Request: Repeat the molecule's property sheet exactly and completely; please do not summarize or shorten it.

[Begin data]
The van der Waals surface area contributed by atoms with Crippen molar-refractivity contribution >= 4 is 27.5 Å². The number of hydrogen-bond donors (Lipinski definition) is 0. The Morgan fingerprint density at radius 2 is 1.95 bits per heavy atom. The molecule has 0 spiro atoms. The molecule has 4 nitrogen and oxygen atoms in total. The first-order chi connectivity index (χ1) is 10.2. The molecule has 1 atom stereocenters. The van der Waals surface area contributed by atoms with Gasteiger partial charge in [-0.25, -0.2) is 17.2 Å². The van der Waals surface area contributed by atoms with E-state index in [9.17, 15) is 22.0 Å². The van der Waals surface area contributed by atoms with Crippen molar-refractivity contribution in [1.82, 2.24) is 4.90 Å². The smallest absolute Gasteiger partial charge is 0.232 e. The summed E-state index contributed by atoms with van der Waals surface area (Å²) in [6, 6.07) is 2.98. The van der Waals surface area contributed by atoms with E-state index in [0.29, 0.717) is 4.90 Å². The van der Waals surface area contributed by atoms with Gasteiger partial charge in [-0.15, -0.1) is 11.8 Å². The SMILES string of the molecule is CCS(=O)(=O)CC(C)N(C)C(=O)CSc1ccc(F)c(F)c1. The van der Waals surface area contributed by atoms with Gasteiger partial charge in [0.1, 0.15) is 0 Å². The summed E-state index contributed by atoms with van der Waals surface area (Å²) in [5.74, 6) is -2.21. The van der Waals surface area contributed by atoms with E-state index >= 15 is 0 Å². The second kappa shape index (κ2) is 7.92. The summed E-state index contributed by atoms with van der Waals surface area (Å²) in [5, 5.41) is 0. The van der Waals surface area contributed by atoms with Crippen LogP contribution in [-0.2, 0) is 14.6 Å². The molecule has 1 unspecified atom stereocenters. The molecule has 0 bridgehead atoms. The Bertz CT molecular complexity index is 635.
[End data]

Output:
The van der Waals surface area contributed by atoms with Crippen molar-refractivity contribution >= 4 is 27.5 Å². The number of hydrogen-bond donors (Lipinski definition) is 0. The Morgan fingerprint density at radius 2 is 1.95 bits per heavy atom. The molecule has 0 spiro atoms. The molecule has 4 nitrogen and oxygen atoms in total. The first-order chi connectivity index (χ1) is 10.2. The molecule has 1 atom stereocenters. The van der Waals surface area contributed by atoms with Gasteiger partial charge in [-0.25, -0.2) is 17.2 Å². The van der Waals surface area contributed by atoms with E-state index in [9.17, 15) is 22.0 Å². The van der Waals surface area contributed by atoms with Crippen molar-refractivity contribution in [1.82, 2.24) is 4.90 Å². The smallest absolute Gasteiger partial charge is 0.232 e. The summed E-state index contributed by atoms with van der Waals surface area (Å²) in [6, 6.07) is 2.98. The van der Waals surface area contributed by atoms with E-state index in [0.29, 0.717) is 4.90 Å². The van der Waals surface area contributed by atoms with Gasteiger partial charge in [-0.15, -0.1) is 11.8 Å². The SMILES string of the molecule is CCS(=O)(=O)CC(C)N(C)C(=O)CSc1ccc(F)c(F)c1. The van der Waals surface area contributed by atoms with Gasteiger partial charge in [0.1, 0.15) is 0 Å². The summed E-state index contributed by atoms with van der Waals surface area (Å²) in [5.74, 6) is -2.21. The van der Waals surface area contributed by atoms with E-state index >= 15 is 0 Å². The second kappa shape index (κ2) is 7.92. The summed E-state index contributed by atoms with van der Waals surface area (Å²) in [5, 5.41) is 0. The van der Waals surface area contributed by atoms with Crippen LogP contribution in [-0.2, 0) is 14.6 Å². The molecule has 1 unspecified atom stereocenters. The molecule has 0 bridgehead atoms. The Bertz CT molecular complexity index is 635.